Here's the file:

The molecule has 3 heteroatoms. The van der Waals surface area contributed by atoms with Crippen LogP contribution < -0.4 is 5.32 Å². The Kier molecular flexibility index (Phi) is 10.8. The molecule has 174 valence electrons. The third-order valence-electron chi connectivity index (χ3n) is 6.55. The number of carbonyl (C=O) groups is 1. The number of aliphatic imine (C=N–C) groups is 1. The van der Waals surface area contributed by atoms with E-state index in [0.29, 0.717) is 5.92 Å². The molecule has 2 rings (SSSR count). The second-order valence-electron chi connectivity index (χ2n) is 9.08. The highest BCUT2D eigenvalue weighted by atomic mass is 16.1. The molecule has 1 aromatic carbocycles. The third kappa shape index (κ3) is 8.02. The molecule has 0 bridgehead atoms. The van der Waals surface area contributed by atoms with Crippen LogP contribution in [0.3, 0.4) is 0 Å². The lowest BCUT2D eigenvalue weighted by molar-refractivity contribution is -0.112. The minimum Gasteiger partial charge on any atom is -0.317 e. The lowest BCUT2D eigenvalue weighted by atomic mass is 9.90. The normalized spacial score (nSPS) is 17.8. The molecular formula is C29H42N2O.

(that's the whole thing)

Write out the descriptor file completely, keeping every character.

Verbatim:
The molecule has 3 heteroatoms. The van der Waals surface area contributed by atoms with Crippen LogP contribution < -0.4 is 5.32 Å². The Kier molecular flexibility index (Phi) is 10.8. The molecule has 174 valence electrons. The third-order valence-electron chi connectivity index (χ3n) is 6.55. The number of carbonyl (C=O) groups is 1. The number of aliphatic imine (C=N–C) groups is 1. The van der Waals surface area contributed by atoms with E-state index in [0.29, 0.717) is 5.92 Å². The molecule has 2 rings (SSSR count). The second-order valence-electron chi connectivity index (χ2n) is 9.08. The highest BCUT2D eigenvalue weighted by atomic mass is 16.1. The molecule has 1 aromatic carbocycles. The third kappa shape index (κ3) is 8.02. The molecule has 0 bridgehead atoms. The van der Waals surface area contributed by atoms with Crippen LogP contribution in [0.3, 0.4) is 0 Å². The lowest BCUT2D eigenvalue weighted by molar-refractivity contribution is -0.112. The minimum Gasteiger partial charge on any atom is -0.317 e. The lowest BCUT2D eigenvalue weighted by atomic mass is 9.90. The normalized spacial score (nSPS) is 17.8. The molecular formula is C29H42N2O.